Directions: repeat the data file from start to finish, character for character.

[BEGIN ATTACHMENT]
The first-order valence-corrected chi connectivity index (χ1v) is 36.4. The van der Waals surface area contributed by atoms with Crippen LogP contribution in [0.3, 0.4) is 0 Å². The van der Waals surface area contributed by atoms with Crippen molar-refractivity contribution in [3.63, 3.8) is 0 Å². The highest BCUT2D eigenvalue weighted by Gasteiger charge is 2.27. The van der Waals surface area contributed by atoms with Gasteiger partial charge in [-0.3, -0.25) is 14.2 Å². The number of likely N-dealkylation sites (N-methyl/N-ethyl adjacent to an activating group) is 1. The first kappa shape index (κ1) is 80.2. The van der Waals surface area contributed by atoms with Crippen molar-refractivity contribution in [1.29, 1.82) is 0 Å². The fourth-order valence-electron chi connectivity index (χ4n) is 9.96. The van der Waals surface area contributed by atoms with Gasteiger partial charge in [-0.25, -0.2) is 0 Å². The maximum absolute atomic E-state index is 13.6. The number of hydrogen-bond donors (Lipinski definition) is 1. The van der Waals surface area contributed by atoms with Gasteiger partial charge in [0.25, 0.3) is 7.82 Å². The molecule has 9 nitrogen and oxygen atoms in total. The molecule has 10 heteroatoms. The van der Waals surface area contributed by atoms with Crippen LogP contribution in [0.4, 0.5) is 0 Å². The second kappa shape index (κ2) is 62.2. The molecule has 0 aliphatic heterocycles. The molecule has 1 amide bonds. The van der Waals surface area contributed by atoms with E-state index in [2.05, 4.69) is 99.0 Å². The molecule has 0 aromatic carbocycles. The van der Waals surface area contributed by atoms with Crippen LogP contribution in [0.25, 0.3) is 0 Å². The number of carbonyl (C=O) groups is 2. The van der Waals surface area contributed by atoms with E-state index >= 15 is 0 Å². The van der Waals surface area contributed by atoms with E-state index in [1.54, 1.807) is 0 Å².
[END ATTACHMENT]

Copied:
The first-order valence-corrected chi connectivity index (χ1v) is 36.4. The van der Waals surface area contributed by atoms with Crippen LogP contribution in [0.3, 0.4) is 0 Å². The van der Waals surface area contributed by atoms with Crippen molar-refractivity contribution in [3.63, 3.8) is 0 Å². The highest BCUT2D eigenvalue weighted by Gasteiger charge is 2.27. The van der Waals surface area contributed by atoms with Gasteiger partial charge in [-0.3, -0.25) is 14.2 Å². The number of likely N-dealkylation sites (N-methyl/N-ethyl adjacent to an activating group) is 1. The first kappa shape index (κ1) is 80.2. The van der Waals surface area contributed by atoms with Crippen molar-refractivity contribution in [1.29, 1.82) is 0 Å². The fourth-order valence-electron chi connectivity index (χ4n) is 9.96. The van der Waals surface area contributed by atoms with Gasteiger partial charge in [-0.25, -0.2) is 0 Å². The maximum absolute atomic E-state index is 13.6. The number of hydrogen-bond donors (Lipinski definition) is 1. The van der Waals surface area contributed by atoms with Gasteiger partial charge in [0.25, 0.3) is 7.82 Å². The molecule has 9 nitrogen and oxygen atoms in total. The molecule has 10 heteroatoms. The van der Waals surface area contributed by atoms with Crippen LogP contribution in [0.4, 0.5) is 0 Å². The second kappa shape index (κ2) is 62.2. The molecule has 0 aliphatic heterocycles. The molecule has 1 amide bonds. The van der Waals surface area contributed by atoms with E-state index in [2.05, 4.69) is 99.0 Å². The molecule has 0 aromatic carbocycles. The van der Waals surface area contributed by atoms with Crippen LogP contribution in [0.25, 0.3) is 0 Å². The number of carbonyl (C=O) groups is 2. The van der Waals surface area contributed by atoms with E-state index >= 15 is 0 Å². The van der Waals surface area contributed by atoms with E-state index in [1.54, 1.807) is 0 Å².